For a lot of her life Eva lived with Pickmeres in Hatea Street, Whangarei. At the bottom of the slope below what once been a stable was a boat house on the river. Arthur kept a sequence of various boats there and parties went exploring from there around the Whangarei area and out into Bream Bay and beyond.. Some of the family members felt a little glee in passing on the story of a group taking the launch as far as the “Hen” island, perhaps more correctly paired these days with its other name of Taranga. People involved remembered a rather stormy ocean, and a very damp trek down the rocky slopes to return to the launch. On board there was obviously going to be a bit of a pause while everybody got dry and a warm meal could be produced. Someone with a useful memory remembered that there was a bottle of rum on board to speed the warming process and was able to reassure Eva that it had been selectively purchased as non alcoholic rum. It did in fact warm the participants.
Much later in life Eva was much pleased to find a friend who produced a tonic drink called Lemora which had a pleasing flavour and a mild, usually unspecified, alcoholic content. It was also considered to be an effective night cap.
Frances was left a widow during WWI, with seven children. All of them were built on somewhat robust lines. It was fortunate that the Foote timber interests provided adequate resources. The family was initially located in Whangarei and there is a family rumour(?) that she was a town councillor. The family attended Whangarei High School with some distinction. Geoffrey was reported to have grown some inches in height during one winter term. Later he graduated as a BA and joined the teaching profession. Some members of the extended family felt he should have continued to an MA. Instead he got married. Irwin was reported on one occasion to have won a pie eating contest. He pleaded at the prize ceremony that nobody should let the family know or he would miss out on dinner. When Irwin was working as a staff member in a bank it was remarked that, with his build, he could not buy cigarettes on Sunday. Purchase on Sunday was at the time against a commonly disregarded law. Irwin was however identified by shopkeepers on sight as a plain clothes policeman and refused that service.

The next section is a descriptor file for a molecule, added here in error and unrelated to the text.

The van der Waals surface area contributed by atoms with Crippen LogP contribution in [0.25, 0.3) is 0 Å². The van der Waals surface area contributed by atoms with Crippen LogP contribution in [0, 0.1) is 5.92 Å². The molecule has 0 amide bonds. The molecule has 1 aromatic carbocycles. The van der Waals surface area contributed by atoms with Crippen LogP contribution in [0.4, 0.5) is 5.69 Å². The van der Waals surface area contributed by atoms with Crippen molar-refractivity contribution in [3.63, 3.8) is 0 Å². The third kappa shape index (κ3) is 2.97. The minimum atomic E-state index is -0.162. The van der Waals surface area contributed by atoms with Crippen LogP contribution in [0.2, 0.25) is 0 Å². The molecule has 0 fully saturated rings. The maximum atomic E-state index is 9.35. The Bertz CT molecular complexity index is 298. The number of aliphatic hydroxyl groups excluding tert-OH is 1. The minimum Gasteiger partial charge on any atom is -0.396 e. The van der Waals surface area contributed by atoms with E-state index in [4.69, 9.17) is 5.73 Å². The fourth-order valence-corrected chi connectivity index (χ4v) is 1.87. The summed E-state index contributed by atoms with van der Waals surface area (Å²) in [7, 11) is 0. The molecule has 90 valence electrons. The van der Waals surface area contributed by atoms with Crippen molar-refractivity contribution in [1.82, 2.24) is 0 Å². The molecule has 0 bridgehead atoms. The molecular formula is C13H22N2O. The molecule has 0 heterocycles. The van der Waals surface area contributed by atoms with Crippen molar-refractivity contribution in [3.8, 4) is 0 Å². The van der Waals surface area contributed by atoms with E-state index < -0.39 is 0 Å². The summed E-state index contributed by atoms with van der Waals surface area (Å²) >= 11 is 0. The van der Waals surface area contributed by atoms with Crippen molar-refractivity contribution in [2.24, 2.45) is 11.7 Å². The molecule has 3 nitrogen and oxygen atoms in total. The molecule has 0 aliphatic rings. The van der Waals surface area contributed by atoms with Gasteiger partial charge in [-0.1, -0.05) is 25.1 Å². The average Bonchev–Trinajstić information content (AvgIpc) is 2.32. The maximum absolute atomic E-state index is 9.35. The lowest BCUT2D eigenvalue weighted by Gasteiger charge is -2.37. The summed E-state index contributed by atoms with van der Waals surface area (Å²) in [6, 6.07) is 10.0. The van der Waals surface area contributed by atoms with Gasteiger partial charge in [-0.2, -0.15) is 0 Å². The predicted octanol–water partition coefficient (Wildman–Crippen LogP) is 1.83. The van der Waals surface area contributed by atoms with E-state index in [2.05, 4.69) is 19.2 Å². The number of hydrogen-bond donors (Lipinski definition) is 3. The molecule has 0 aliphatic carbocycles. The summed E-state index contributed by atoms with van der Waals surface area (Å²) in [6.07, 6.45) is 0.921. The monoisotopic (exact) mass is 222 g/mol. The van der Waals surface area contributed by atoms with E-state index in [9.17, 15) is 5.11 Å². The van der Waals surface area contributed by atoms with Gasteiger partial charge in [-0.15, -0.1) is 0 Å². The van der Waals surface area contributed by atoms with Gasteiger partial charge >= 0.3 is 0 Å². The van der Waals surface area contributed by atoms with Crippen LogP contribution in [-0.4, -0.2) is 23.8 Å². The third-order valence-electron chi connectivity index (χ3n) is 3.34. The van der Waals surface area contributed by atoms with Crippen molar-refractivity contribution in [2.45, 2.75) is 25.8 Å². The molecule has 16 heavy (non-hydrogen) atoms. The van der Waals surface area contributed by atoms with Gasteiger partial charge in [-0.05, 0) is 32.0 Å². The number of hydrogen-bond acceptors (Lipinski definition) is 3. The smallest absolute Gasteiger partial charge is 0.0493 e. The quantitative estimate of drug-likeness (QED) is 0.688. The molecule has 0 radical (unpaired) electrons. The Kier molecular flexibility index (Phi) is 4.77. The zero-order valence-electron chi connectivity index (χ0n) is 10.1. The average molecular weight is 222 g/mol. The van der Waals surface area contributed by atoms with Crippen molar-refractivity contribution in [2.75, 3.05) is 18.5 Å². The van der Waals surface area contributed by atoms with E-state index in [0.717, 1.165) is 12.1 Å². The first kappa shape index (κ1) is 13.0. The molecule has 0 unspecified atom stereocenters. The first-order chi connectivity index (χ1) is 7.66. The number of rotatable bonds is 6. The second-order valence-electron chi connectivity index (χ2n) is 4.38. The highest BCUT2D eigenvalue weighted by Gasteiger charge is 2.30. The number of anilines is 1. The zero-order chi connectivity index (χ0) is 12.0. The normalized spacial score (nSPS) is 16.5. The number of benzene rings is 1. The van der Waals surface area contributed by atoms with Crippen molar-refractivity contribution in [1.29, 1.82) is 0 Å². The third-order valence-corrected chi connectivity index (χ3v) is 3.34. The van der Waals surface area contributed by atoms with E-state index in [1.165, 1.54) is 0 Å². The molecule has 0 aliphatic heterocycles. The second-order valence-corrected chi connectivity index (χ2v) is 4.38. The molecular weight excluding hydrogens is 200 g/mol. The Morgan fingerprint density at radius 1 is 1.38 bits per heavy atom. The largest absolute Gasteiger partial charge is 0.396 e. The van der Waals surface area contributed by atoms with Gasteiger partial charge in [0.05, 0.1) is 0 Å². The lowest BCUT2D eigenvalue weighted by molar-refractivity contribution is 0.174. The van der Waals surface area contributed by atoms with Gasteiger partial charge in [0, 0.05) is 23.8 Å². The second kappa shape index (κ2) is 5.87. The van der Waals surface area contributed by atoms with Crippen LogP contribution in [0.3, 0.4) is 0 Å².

Rob acquired a farm and stayed the rest of his life just north of Waipu.
The family, or possibly only Frances, acquired land at Taurikura close to Parua Bay, and a holiday house there. This was still in use when the family had moved to Auckland. Irwin would occasionally cast his mind back to loading the car at 664A. “We were all close to ready when it was time to go. Then Aunt Eva went along the passage to her room fourteen times to find items she had previously forgotten to pack.” (Numerical italics supplied in voice production.)
Mary Foote married Romeo Dunne, who in due course became editor of the Whangarei Daily newspaper with the name The Advocate, often mispronounced as The Aggrovate. Rosalie Foote did clerical work in an office in Auckland. She married Neal Moodie who worked for Corry Wright & Salmon, selling electrical items. At a later stage they transferred to Dunedin. Elizabeth Foote trained as a nurse and worked as a Plunket nurse, usually based on some township, and occasionally moving back into working in a ward. One of her bases had her visiting Waipu and giving Plunket advice to mothers who valued it. In one of her other bases the advice was offered to, and accepted by, the wife of Sir Edmund Hillary.
The youngest daughter was Doris Foote, who was in competition class as a singer. ** She married Harry Stevens and they had a daughter Dorothy before Doris died early, in 1945. Rosalie wanted to adopt Dorothy but this did not work out. Somewhere in one of the archives there is a photo of Doris travelling across the Tasman on the RMS Niagara.
Frances enjoyed cooking for a full table. Most of the extended family enjoyed among other items, her “quarter acre pie”